Manufactured 100% in-house, Keller products incorporate the latest in microprocessor-based electronics and rugged, weather-proof enclosures, resulting in outstanding performance over a wide temperature range at reasonable cost.
For more information on the best Keller pressure gauge for your application, contact Keller today!
Keller America is pleased to announce that we will begin operations in our new state of the art facility on Monday, October 29, 2012. The new facility incorporates the newest innovations in Keller manufacturing technology to allow us to provide the best possible quality and service to our customers. To facilitate this transition, normal operations at our old location will be suspended on Thursday, October 24th and Friday, October 25th. A customer service representative will still be available during normal business hours on these days to answer your calls. Normal operations at the new facility will resume on Monday, October 29nd.
Please be advised that any orders taken for stock products and Keller America transmitters taken after October 19th may be affected during this transition. Orders for stock products will be shipped as possible up until Wednesday, October 24th. Shipments for stock products will resume on Monday, October 29nd. Please allow 5-7 business days for shipment of Keller America level and pressure transmitters taken after October 19th. After approximately one week in the new facility, normal three business day shipment of Keller America level and pressure transmitters should resume.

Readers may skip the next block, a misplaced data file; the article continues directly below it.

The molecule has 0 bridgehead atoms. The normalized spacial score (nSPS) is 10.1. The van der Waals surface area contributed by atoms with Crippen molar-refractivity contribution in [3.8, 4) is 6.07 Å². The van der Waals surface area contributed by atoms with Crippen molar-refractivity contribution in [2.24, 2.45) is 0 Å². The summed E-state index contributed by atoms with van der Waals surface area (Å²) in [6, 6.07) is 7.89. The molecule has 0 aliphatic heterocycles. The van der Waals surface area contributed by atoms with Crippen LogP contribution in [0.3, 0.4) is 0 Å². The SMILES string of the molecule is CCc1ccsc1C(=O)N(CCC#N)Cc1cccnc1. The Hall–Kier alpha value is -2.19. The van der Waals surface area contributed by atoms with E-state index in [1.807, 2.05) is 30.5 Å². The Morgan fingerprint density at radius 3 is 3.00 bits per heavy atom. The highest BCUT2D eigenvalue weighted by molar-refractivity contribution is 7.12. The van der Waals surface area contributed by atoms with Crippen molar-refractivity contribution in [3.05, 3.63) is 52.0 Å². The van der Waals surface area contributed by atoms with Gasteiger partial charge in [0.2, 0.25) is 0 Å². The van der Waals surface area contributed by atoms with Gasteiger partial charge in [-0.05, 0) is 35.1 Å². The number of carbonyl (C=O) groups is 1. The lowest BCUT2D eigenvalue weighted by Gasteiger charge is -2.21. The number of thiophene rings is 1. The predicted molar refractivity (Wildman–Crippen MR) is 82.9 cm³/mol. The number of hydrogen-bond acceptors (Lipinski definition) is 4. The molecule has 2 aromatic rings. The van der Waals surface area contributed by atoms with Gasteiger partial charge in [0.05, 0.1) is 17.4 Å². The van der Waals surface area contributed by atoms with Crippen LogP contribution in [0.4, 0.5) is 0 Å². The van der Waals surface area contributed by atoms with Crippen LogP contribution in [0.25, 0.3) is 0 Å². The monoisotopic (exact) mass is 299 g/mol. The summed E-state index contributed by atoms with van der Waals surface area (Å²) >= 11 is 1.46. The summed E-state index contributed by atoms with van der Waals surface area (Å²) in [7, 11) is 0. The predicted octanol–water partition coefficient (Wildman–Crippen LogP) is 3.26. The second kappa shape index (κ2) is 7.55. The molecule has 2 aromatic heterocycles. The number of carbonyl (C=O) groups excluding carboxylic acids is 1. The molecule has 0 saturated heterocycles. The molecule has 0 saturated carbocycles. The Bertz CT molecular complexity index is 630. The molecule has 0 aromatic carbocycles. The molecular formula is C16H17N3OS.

By Daniel Hofer, Dipl.EL.-Ing FH and Bernhard Vetterli, Dipl, Dipl.El.-Ing.HTL
Miniaturization in pressure measurement technology
Keller’s OEM transmitters are systems that can be described as “embedded” in the best sense of the word – and in two different ways. First the sensor and the downstream electronics are embedded in the same housing. And second, the transmitter capsules themselves are ideally suited for embedding in application-specific systems. Depending on requirements, the output signal is standardized and temperature-compensated (ratiometric or digital).